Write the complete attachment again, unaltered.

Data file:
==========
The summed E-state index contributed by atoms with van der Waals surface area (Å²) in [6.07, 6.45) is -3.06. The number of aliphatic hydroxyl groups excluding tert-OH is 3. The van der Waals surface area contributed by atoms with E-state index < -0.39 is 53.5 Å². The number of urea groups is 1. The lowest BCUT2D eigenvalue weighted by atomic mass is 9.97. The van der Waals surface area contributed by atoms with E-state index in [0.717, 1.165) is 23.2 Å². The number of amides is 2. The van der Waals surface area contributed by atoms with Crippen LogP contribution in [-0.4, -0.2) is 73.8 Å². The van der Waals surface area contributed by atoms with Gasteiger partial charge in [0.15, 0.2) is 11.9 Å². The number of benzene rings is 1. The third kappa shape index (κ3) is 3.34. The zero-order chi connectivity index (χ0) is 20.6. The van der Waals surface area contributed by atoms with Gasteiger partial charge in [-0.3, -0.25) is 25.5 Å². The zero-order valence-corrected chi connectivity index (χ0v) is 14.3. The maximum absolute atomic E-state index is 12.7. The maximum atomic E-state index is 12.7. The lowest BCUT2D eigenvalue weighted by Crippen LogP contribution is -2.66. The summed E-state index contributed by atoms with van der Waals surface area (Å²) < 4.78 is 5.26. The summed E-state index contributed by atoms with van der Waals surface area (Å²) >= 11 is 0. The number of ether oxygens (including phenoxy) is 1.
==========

The summed E-state index contributed by atoms with van der Waals surface area (Å²) in [6.07, 6.45) is -3.06. The number of aliphatic hydroxyl groups excluding tert-OH is 3. The van der Waals surface area contributed by atoms with E-state index < -0.39 is 53.5 Å². The number of urea groups is 1. The lowest BCUT2D eigenvalue weighted by atomic mass is 9.97. The van der Waals surface area contributed by atoms with E-state index in [0.717, 1.165) is 23.2 Å². The number of amides is 2. The van der Waals surface area contributed by atoms with Crippen LogP contribution in [-0.4, -0.2) is 73.8 Å². The van der Waals surface area contributed by atoms with Gasteiger partial charge in [0.15, 0.2) is 11.9 Å². The number of benzene rings is 1. The third kappa shape index (κ3) is 3.34. The zero-order chi connectivity index (χ0) is 20.6. The van der Waals surface area contributed by atoms with Gasteiger partial charge in [-0.3, -0.25) is 25.5 Å². The zero-order valence-corrected chi connectivity index (χ0v) is 14.3. The maximum absolute atomic E-state index is 12.7. The maximum atomic E-state index is 12.7. The lowest BCUT2D eigenvalue weighted by Crippen LogP contribution is -2.66. The summed E-state index contributed by atoms with van der Waals surface area (Å²) < 4.78 is 5.26. The summed E-state index contributed by atoms with van der Waals surface area (Å²) >= 11 is 0. The number of ether oxygens (including phenoxy) is 1.